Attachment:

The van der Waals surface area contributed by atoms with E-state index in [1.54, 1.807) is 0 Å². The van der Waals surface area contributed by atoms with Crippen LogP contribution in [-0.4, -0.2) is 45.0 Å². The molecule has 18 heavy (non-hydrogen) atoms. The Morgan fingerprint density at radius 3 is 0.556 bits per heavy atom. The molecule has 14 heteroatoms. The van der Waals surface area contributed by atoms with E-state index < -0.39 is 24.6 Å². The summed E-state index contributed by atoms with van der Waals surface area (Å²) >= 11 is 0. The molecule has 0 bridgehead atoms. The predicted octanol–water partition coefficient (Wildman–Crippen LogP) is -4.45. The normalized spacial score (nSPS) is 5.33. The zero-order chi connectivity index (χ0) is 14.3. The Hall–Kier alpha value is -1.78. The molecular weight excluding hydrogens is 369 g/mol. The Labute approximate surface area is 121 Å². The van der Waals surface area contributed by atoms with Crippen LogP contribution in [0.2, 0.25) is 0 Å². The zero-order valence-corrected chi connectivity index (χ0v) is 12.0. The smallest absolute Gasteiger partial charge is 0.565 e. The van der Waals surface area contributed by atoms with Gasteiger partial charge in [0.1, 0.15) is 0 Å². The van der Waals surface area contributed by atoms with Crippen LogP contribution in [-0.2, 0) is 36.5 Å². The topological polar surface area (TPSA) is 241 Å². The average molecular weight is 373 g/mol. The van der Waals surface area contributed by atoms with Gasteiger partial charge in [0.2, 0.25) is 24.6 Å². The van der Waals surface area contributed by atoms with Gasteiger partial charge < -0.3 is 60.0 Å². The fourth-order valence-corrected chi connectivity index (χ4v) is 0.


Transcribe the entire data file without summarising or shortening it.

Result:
The van der Waals surface area contributed by atoms with E-state index in [1.54, 1.807) is 0 Å². The van der Waals surface area contributed by atoms with Crippen LogP contribution in [-0.4, -0.2) is 45.0 Å². The molecule has 18 heavy (non-hydrogen) atoms. The Morgan fingerprint density at radius 3 is 0.556 bits per heavy atom. The molecule has 14 heteroatoms. The van der Waals surface area contributed by atoms with E-state index < -0.39 is 24.6 Å². The summed E-state index contributed by atoms with van der Waals surface area (Å²) >= 11 is 0. The molecule has 0 bridgehead atoms. The predicted octanol–water partition coefficient (Wildman–Crippen LogP) is -4.45. The normalized spacial score (nSPS) is 5.33. The zero-order chi connectivity index (χ0) is 14.3. The Hall–Kier alpha value is -1.78. The molecular weight excluding hydrogens is 369 g/mol. The Labute approximate surface area is 121 Å². The van der Waals surface area contributed by atoms with Crippen LogP contribution in [0.2, 0.25) is 0 Å². The zero-order valence-corrected chi connectivity index (χ0v) is 12.0. The smallest absolute Gasteiger partial charge is 0.565 e. The van der Waals surface area contributed by atoms with Gasteiger partial charge in [0.1, 0.15) is 0 Å². The van der Waals surface area contributed by atoms with Crippen LogP contribution in [-0.2, 0) is 36.5 Å². The topological polar surface area (TPSA) is 241 Å². The average molecular weight is 373 g/mol. The van der Waals surface area contributed by atoms with Gasteiger partial charge in [0.2, 0.25) is 24.6 Å². The van der Waals surface area contributed by atoms with Gasteiger partial charge < -0.3 is 60.0 Å². The fourth-order valence-corrected chi connectivity index (χ4v) is 0.